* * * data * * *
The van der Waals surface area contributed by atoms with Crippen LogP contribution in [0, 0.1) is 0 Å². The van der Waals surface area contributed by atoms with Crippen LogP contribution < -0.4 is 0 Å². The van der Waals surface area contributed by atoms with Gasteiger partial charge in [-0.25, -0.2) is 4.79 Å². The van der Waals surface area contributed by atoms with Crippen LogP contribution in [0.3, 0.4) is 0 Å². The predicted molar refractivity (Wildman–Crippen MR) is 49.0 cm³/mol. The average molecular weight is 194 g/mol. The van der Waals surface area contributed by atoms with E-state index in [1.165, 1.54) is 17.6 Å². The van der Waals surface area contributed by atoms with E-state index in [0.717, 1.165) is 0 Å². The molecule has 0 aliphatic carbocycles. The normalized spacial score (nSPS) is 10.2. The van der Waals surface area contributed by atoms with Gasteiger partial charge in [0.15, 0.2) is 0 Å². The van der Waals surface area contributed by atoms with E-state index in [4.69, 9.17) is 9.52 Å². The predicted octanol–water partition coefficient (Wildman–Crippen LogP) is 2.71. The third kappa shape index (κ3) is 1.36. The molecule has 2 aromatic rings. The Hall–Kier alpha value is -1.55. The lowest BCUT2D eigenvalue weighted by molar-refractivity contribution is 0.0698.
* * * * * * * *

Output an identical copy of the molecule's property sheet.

The van der Waals surface area contributed by atoms with Crippen LogP contribution in [0, 0.1) is 0 Å². The van der Waals surface area contributed by atoms with Crippen LogP contribution < -0.4 is 0 Å². The van der Waals surface area contributed by atoms with Gasteiger partial charge in [-0.25, -0.2) is 4.79 Å². The van der Waals surface area contributed by atoms with Crippen LogP contribution in [0.3, 0.4) is 0 Å². The predicted molar refractivity (Wildman–Crippen MR) is 49.0 cm³/mol. The average molecular weight is 194 g/mol. The van der Waals surface area contributed by atoms with E-state index in [1.165, 1.54) is 17.6 Å². The van der Waals surface area contributed by atoms with E-state index in [0.717, 1.165) is 0 Å². The molecule has 0 aliphatic carbocycles. The normalized spacial score (nSPS) is 10.2. The van der Waals surface area contributed by atoms with Gasteiger partial charge in [0.15, 0.2) is 0 Å². The van der Waals surface area contributed by atoms with E-state index in [4.69, 9.17) is 9.52 Å². The predicted octanol–water partition coefficient (Wildman–Crippen LogP) is 2.71. The third kappa shape index (κ3) is 1.36. The molecule has 2 aromatic rings. The Hall–Kier alpha value is -1.55. The lowest BCUT2D eigenvalue weighted by molar-refractivity contribution is 0.0698.